Property and casualty insurer Travelers Cos Inc reported a lower-than-expected quarterly profit as catastrophe losses nearly doubled, mainly due to hail storms in Texas in March.
Travelers said on Thursday its pre-tax catastrophe losses jumped to $318 million in the quarter ended March 31 from $162 million a year earlier.
In what is shaping up as a grim reporting quarter for insurers, home and auto insurer Allstate Corp said on Thursday it expected pretax catastrophe losses for the quarter jumped nearly threefold to $827 million.
The losses were partially offset by a minor reserve re-estimate of prior reported catastrophe losses, Allstate said in a statement.
Two severe hail events in March accounted for two-thirds of Allstate’s catastrophe losses for the first quarter. The storms extended from Texas to Florida and produced violent thunderstorms and hail as large as 2.75 inches.
Allstate said it has deployed more than 1,200 claim professionals to assist local agencies in handling the more than 39,000 claims reported to date.
Travelers’ shares were down 4 percent at $111.38 in early trading on Thursday, and the stock was the biggest drag on the Dow Jones industrial average.
Texas was hit by several storms in March, including tornadoes that toppled power lines, damaged structures and injured a number of people.
Auto insurer Progressive Corp earlier reported a near 14-fold rise in catastrophe losses due to the storms, while Kemper Corp and United Insurance Holdings Corp have said they expect their losses to increase sharply.
Travelers’ net income fell to $691 million, or $2.30 per share, in the period from $833 million, or $2.55 per share, a year earlier.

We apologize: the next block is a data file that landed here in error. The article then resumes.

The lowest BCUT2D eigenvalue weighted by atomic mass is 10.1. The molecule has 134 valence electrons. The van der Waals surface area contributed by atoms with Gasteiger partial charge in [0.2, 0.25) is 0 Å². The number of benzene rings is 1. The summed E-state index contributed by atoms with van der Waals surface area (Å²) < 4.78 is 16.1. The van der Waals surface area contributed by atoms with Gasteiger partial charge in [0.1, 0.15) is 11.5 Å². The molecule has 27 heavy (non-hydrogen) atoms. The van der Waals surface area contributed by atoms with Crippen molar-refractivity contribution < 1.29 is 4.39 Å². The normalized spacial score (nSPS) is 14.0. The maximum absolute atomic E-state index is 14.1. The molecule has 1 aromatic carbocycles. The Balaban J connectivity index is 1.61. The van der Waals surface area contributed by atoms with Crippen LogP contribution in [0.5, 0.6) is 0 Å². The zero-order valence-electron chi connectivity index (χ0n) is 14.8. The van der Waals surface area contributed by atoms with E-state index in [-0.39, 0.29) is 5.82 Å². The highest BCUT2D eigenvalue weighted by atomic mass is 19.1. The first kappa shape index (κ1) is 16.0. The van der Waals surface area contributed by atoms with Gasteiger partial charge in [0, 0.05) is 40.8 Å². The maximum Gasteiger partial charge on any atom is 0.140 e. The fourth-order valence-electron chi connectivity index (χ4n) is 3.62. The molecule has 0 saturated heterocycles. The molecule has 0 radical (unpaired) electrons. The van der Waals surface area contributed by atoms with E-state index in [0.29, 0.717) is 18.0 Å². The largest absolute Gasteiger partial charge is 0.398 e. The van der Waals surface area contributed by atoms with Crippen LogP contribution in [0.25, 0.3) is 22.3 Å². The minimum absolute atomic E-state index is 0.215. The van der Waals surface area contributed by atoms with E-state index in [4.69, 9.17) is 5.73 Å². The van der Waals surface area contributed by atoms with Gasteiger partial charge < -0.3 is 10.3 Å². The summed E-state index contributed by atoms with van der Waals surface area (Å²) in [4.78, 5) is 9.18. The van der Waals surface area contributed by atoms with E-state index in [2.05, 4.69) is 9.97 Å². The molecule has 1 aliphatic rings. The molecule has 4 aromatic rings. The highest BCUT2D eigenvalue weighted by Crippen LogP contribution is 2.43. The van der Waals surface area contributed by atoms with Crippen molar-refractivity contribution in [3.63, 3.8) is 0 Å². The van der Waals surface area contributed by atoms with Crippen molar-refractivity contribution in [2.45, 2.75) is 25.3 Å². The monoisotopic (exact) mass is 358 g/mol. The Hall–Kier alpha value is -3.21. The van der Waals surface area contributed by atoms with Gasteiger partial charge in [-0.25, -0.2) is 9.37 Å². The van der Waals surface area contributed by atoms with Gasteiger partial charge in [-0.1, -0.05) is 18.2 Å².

On an operating basis, the insurer earned $2.33 per share, falling short of analysts’ average estimate of $2.55 per share, according to Thomson Reuters I/B/E/S.
Near-zero interest rates have added to insurers’ problems as investment income has remained weak.
Travelers’ net investment income, which accounts for more than three-fifth of its earnings, fell 8.2 percent to $439 million in the first quarter.
Storms in Texas are expected to add to insurers’ losses in the second quarter.
Hail the size of baseballs caused widespread damage in the Dallas-Fort Worth area last week, shattering windshields and windows, while storms in Arkansas knocked down trees, crushing cars and homes. (http://reut.rs/1pj3az7)
The Insurance Council of Texas, a insurance trade association, estimates that insurers are likely to incur $1.36 billion in losses due to the latest storm, making it the most expensive hailstorm for insurers in Texas history.
Travelers, which vies with American International Group Inc for the title of biggest U.S. commercial property and casualty insurer, increased its quarterly dividend to 67 cents from 61 cents.
Up to Wednesday’s close, the company’s shares had risen 2.6 percent this year.
*Carrier Management added additional material to this story